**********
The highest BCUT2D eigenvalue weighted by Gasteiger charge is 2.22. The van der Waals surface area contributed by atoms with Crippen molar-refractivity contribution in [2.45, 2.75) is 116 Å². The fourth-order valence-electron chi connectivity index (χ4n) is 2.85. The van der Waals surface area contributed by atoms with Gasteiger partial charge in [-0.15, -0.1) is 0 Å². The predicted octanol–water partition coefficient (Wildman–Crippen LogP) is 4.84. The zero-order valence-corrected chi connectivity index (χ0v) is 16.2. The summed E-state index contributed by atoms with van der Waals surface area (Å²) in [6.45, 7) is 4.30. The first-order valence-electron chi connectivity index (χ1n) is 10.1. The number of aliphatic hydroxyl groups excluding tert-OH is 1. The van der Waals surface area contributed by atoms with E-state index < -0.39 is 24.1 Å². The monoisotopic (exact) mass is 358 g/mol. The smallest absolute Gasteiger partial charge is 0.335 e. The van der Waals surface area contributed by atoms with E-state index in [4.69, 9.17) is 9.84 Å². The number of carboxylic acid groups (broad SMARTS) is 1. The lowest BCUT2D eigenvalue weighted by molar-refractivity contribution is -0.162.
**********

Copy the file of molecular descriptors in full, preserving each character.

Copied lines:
The highest BCUT2D eigenvalue weighted by Gasteiger charge is 2.22. The van der Waals surface area contributed by atoms with Crippen molar-refractivity contribution in [2.45, 2.75) is 116 Å². The fourth-order valence-electron chi connectivity index (χ4n) is 2.85. The van der Waals surface area contributed by atoms with Gasteiger partial charge in [-0.15, -0.1) is 0 Å². The predicted octanol–water partition coefficient (Wildman–Crippen LogP) is 4.84. The zero-order valence-corrected chi connectivity index (χ0v) is 16.2. The summed E-state index contributed by atoms with van der Waals surface area (Å²) in [6.45, 7) is 4.30. The first-order valence-electron chi connectivity index (χ1n) is 10.1. The number of aliphatic hydroxyl groups excluding tert-OH is 1. The van der Waals surface area contributed by atoms with E-state index < -0.39 is 24.1 Å². The monoisotopic (exact) mass is 358 g/mol. The smallest absolute Gasteiger partial charge is 0.335 e. The van der Waals surface area contributed by atoms with E-state index in [4.69, 9.17) is 9.84 Å². The number of carboxylic acid groups (broad SMARTS) is 1. The lowest BCUT2D eigenvalue weighted by molar-refractivity contribution is -0.162.